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GRO Aerial Union Workhouse
What: Historic building c1837
Where: GL5 1JD   Bisley New Road
Then: The Stroud Union built this new workhouse after the 1834 Act of Parliament
Now: Converted to flats, it is now called Stone Manor

Until 1834, every parish was responsible for funding the relief of its own paupers, and Stroud had a parish workhouse in Parliament St. on the site of St. Alban's church. The parish relief system was seen as unfair. An Act of Parliament of 1834 grouped parishes into Unions, which were collectively responsible for the poor in the area.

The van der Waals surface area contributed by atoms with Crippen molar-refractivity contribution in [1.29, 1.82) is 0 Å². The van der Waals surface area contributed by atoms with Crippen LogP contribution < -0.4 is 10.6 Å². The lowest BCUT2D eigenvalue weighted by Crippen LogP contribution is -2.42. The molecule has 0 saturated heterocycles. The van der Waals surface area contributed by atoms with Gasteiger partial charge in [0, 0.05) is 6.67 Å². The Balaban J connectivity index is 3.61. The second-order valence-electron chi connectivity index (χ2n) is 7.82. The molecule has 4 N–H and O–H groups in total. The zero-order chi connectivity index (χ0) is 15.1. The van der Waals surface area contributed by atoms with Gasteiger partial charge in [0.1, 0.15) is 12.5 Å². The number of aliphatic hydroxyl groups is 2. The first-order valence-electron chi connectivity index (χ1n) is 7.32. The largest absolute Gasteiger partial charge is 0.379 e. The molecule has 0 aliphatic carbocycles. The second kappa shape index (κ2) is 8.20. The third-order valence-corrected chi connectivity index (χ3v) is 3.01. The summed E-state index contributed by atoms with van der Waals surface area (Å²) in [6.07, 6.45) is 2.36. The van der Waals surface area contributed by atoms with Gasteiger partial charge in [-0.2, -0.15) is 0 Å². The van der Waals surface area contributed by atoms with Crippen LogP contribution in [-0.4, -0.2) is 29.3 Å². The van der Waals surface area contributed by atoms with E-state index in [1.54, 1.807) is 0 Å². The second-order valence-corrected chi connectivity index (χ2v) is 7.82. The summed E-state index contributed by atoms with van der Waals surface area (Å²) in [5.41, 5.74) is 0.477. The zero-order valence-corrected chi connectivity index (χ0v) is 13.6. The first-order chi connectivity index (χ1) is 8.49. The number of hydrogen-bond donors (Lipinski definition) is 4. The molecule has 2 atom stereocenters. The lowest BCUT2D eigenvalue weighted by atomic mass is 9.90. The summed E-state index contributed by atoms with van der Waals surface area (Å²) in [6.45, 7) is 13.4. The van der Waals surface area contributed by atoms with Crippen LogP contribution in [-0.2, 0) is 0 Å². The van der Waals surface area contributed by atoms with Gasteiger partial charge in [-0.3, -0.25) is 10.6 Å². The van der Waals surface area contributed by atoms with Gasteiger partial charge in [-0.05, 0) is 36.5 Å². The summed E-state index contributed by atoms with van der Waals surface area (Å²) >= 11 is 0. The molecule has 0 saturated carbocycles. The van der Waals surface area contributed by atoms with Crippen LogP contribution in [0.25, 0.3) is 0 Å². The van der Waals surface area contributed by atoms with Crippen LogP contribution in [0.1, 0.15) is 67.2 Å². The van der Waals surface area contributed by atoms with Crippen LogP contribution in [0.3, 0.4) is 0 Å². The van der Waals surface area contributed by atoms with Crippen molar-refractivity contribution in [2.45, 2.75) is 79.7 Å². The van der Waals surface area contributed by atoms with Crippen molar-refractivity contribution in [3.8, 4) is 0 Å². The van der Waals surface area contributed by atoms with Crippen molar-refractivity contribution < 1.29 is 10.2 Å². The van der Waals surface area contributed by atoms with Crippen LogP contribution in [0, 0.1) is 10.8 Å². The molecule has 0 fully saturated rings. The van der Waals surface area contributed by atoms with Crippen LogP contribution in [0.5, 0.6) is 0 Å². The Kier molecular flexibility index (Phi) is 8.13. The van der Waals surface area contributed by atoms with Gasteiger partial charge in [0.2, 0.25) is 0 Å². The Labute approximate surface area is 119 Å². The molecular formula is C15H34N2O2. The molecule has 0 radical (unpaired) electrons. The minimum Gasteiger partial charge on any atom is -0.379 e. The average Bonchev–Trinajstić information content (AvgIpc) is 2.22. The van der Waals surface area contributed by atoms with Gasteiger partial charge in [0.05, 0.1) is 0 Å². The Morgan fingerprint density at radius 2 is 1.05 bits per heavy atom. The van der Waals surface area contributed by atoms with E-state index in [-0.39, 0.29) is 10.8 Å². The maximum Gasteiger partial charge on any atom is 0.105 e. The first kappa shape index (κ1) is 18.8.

Stroud Union was made up of 15 Parishes, Avening, Bisley, Cranham, Horsley, Minchinhampton, Miserden, Painswick, Pitchcombe, Randwick, Rodborough, Kings Stanley, Leonard Stanley, Stonehouse, Stroud and Woodchester. It had a Board of 31 Guardians.

In 1837, the Board built a new workhouse on the north side of Bisley New Road to the designs of Charles Baker of Painswick, to accommodate all the paupers from the district. The building was later extended by W.H.C. Fisher c.1899, but ceased to be used as a workhouse in 1930, when the system was abandoned.

It was used to house American troops during World War II, and then  used for museum storage.


From January 2016, this website is managed by Stroud Local History Society

Revised 2018 EMW